Harvard’s Intellectual Property Expert Says ‘No One Knows How To Protect’ Source BBC News

The Harvard University intellectual property expert, Michael Luebke, said he is “very concerned” that “no one knows how to protect intellectual property” and that the “world will end” if there is not a “big bang of innovation”.

In a speech at the Brookings Institution, Luebcke made the comments in response to a question about whether it was possible to protect copyright on software, as Microsoft is currently pursuing.

Luebbke’s remarks follow those of the UK’s Chief Technology Officer Mark Thompson, who said in June that copyright on computer software “is a global problem”.

The UK government has pledged to publish a report in 2020 outlining how best to protect the copyright of software.

“If you’re a cop, you know that copyright is a global issue and that it needs to be managed by multiple governments, that you have to protect multiple countries, that we need to protect people across different geographical regions,” Lueebke told the Brookings.

It’s going to require a big bang of technological innovation that’s going a lot faster than we’ve been able to achieve over the last 20 years.” “

But it’s not going to be solved by a few laws that are written up in a few jurisdictions.

It’s going to require a big bang of technological innovation that’s going a lot faster than we’ve been able to achieve over the last 20 years.”

Luebfke has also written a number of reports and policy papers on intellectual property and the Internet.

He said the United States has one of the “greatest” intellectual property regimes in the developed world, but said the US has “no clear strategy for protecting IP” and has been “lagging far behind” Europe in “proactive IP protection”.

He added that the EU is doing an “overwhelming” job protecting IP, while the US should focus more on copyright.

“We have no clear strategy, we have no direction, we’re just moving ahead and doing what we can,” he said.

“And I think we’ve got to do more than just what we’re doing.

I think the world will end if we don’t.”

There’s no doubt about that. “

It’s going be a global mess.

He also said the “future of the internet is not in Europe” and said that “many of the countries that we are talking about in Europe are very much ahead of the curve”. “

I think the answer is we have to think big.”

He also said the “future of the internet is not in Europe” and said that “many of the countries that we are talking about in Europe are very much ahead of the curve”.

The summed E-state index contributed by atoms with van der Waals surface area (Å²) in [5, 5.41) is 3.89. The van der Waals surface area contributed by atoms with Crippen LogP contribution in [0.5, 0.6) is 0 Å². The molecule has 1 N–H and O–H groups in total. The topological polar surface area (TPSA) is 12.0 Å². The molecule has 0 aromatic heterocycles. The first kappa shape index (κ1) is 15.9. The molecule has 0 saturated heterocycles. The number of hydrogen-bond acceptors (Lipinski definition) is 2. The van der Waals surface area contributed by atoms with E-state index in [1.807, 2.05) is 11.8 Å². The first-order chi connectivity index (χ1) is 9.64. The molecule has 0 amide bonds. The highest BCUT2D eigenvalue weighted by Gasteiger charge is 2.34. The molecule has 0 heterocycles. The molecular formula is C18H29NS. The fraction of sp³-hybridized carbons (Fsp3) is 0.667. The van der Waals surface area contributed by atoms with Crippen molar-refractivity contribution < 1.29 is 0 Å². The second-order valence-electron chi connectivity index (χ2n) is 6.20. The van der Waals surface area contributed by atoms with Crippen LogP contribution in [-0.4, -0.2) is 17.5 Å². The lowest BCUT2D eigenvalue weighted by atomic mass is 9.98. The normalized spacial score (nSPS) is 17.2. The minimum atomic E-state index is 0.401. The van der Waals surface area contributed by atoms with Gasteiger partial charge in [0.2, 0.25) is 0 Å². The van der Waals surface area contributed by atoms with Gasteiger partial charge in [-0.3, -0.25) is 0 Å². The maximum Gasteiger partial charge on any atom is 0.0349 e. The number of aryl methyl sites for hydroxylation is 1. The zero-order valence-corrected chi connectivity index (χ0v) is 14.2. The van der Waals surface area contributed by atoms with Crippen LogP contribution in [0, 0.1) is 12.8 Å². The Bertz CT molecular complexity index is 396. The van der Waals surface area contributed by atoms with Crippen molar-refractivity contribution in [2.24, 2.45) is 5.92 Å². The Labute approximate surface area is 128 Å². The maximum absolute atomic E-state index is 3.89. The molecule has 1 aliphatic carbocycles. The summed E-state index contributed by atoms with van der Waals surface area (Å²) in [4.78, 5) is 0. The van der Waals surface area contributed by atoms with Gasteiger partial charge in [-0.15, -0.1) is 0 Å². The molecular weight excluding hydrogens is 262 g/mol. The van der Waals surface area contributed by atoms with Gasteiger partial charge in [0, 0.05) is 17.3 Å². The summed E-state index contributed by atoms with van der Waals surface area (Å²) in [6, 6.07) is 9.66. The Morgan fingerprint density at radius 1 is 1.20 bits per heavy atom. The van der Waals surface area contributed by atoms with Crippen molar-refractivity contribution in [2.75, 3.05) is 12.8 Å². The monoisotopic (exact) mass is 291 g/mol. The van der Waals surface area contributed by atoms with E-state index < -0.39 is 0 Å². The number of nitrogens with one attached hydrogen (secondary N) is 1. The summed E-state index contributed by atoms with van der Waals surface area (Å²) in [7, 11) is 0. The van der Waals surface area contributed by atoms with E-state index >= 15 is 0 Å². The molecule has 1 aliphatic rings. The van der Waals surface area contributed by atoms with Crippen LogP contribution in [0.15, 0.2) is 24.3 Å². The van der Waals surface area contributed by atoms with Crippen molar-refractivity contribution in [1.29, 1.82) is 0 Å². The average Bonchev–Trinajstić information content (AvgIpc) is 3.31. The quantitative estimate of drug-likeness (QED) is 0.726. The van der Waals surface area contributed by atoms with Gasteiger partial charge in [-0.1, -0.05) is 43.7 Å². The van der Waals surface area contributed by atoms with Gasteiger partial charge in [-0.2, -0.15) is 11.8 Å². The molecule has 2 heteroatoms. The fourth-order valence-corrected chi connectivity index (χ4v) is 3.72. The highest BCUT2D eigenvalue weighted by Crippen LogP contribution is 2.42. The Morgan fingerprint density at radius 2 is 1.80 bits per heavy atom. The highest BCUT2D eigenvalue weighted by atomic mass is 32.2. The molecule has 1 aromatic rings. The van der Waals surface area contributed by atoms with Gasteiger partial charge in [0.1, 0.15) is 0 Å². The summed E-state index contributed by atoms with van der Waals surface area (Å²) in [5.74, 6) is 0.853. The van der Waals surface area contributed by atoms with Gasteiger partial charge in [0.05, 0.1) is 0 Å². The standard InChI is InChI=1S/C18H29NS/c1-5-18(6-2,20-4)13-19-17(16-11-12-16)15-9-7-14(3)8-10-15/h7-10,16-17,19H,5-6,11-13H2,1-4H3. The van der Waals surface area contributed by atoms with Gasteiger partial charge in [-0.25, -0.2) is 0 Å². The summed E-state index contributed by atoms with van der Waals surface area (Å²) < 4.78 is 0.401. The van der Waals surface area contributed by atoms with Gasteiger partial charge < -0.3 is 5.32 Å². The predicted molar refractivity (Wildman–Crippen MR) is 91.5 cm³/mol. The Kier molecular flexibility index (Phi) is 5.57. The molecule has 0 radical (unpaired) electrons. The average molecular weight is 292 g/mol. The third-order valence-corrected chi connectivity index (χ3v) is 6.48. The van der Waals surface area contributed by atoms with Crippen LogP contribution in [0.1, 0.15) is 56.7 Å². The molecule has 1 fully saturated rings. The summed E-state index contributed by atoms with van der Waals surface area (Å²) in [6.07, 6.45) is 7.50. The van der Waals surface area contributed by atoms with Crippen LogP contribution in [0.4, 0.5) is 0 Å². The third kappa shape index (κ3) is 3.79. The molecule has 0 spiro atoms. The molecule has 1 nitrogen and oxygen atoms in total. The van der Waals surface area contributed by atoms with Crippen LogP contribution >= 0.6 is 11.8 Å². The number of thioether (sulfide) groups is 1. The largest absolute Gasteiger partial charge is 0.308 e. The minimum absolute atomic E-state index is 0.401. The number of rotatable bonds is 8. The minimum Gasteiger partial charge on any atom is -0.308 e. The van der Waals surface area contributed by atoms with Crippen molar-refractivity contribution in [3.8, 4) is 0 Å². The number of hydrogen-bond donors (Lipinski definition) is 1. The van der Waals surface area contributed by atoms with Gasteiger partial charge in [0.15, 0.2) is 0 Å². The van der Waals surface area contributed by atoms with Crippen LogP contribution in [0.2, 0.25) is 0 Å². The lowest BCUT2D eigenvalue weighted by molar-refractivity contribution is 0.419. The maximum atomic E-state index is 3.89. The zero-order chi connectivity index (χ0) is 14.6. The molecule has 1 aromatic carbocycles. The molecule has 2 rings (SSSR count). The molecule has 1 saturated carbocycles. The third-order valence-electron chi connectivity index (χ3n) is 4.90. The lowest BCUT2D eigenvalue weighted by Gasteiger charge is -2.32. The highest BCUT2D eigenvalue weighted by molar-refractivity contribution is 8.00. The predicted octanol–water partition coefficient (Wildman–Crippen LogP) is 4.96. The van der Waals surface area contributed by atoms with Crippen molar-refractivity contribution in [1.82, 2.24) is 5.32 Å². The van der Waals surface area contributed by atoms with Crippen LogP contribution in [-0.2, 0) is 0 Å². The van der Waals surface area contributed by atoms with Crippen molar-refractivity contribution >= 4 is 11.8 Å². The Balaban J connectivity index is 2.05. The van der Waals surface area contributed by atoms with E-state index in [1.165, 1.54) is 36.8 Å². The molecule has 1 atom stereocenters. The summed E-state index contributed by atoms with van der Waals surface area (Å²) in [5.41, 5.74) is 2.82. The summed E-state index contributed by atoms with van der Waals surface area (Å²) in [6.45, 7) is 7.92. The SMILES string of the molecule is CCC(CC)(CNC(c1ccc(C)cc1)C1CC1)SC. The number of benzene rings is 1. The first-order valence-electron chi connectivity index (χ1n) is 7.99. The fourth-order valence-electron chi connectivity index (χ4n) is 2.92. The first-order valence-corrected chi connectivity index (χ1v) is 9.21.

Luebske said that the US and Europe are “really far behind in IP protection” but that “we’re going to get to the right place very quickly”.

He also warned that a new wave of innovation is coming to the market and said it will lead to “much bigger problems”.

“In many ways, what’s happened in the past 20 years is that we’ve just gone through a lot, we’ve seen the internet go from a tiny startup to a billion dollar company, we saw the internet become a giant, we see people from the developing world and countries like China and India all working on the same thing, and it’s a really exciting time,” he added.

Luebeke also spoke out about the impact of new technology on jobs. “

What are the policies and the regulatory frameworks that we’re going see in the coming years that will help to prevent this kind of situation?”

Luebeke also spoke out about the impact of new technology on jobs.

“What’s happened over the past few years is, in a lot more places, you’re going from jobs that are mostly automated to jobs that rely on human input,” he told the audience.

“As a society, we are going to need to rethink how we are managing this and how we manage the next generation.” “

In his speech, Luesbke said he believes “the only thing that is truly safe is innovation, because if we can’t keep innovation going, we’ll have a really dangerous future.””

As a society, we are going to need to rethink how we are managing this and how we manage the next generation.”

In his speech, Luesbke said he believes “the only thing that is truly safe is innovation, because if we can’t keep innovation going, we’ll have a really dangerous future.”